Wrong Man, The (1956)

The Wrong Man (1956), directed by Alfred Hitchcock.

This is an odd one in the Hitchcock filmography: a true story stranger than fiction. Filmed on location. He forgoes his usual cameo to present a serious introduction.

Henry Fonda is tremendously sympathetic as an innocent man arrested for armed robbery, helplessly caught up in the police, court and prison machinery. On top of everything else, because of the pressure his wife Vera Miles sinks into depression and paranoia and is hospitalized.

He gets to face the "right man" briefly. The two women who accused him falsely: one strides by with nose in the air, the other tearfully scuttles past.

It's a sobering story, meticulously told. An interesting experiment from the director, but humorless, which we do not expect from him.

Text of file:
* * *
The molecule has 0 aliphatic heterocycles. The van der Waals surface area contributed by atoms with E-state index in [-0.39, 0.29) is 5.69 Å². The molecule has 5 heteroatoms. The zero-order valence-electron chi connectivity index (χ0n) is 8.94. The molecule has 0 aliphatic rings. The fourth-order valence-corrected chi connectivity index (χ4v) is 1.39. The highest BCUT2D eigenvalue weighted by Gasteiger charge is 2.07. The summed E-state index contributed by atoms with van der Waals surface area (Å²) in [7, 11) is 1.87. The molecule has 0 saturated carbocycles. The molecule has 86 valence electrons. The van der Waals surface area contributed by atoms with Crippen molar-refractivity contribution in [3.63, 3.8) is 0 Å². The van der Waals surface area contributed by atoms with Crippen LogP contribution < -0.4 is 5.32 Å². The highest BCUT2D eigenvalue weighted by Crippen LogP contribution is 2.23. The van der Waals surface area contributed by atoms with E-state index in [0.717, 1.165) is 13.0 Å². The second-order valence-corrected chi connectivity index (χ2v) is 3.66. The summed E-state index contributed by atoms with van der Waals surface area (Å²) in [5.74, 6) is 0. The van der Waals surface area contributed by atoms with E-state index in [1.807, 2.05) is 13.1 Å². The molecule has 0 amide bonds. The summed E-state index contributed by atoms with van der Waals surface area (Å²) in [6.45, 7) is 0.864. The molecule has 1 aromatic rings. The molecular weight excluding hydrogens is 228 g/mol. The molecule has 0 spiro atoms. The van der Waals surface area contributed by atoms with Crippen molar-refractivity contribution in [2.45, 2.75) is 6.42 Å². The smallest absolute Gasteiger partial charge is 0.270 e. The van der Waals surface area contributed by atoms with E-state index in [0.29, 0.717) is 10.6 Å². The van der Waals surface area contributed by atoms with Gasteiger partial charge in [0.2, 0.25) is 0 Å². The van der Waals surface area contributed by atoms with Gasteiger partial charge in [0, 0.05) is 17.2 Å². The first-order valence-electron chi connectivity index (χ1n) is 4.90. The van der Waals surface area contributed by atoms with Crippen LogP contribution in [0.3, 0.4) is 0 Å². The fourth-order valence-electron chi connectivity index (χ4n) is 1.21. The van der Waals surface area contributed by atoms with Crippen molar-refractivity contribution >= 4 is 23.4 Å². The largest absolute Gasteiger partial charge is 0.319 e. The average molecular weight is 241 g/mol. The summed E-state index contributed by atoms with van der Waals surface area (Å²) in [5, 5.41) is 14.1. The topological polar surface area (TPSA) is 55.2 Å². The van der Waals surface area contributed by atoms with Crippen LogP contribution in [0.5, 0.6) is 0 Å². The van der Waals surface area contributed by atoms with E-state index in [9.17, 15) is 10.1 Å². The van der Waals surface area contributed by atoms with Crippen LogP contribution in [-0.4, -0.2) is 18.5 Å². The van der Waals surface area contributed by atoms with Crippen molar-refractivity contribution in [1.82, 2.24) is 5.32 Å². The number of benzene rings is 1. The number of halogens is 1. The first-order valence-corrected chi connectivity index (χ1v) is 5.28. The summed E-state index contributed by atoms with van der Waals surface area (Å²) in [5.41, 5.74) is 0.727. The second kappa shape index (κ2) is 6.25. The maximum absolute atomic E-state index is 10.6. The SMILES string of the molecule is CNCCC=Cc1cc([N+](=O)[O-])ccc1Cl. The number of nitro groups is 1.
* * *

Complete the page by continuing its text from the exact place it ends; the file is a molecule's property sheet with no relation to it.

We seldom consider his religious sentiments, but they come out now and then, as in I Confess (1953). Here, our suffering man prays for a miracle and gets one.

In the Truffaut interviews the two directors discuss the difficulty of adapting Hitchcock's style to the docu-drama genre.

Bernard Herrmann score and Robert Burks photography, both long-time Hitchcock collaborators.

Available on Warner Archive Blu-ray. Very grainy image.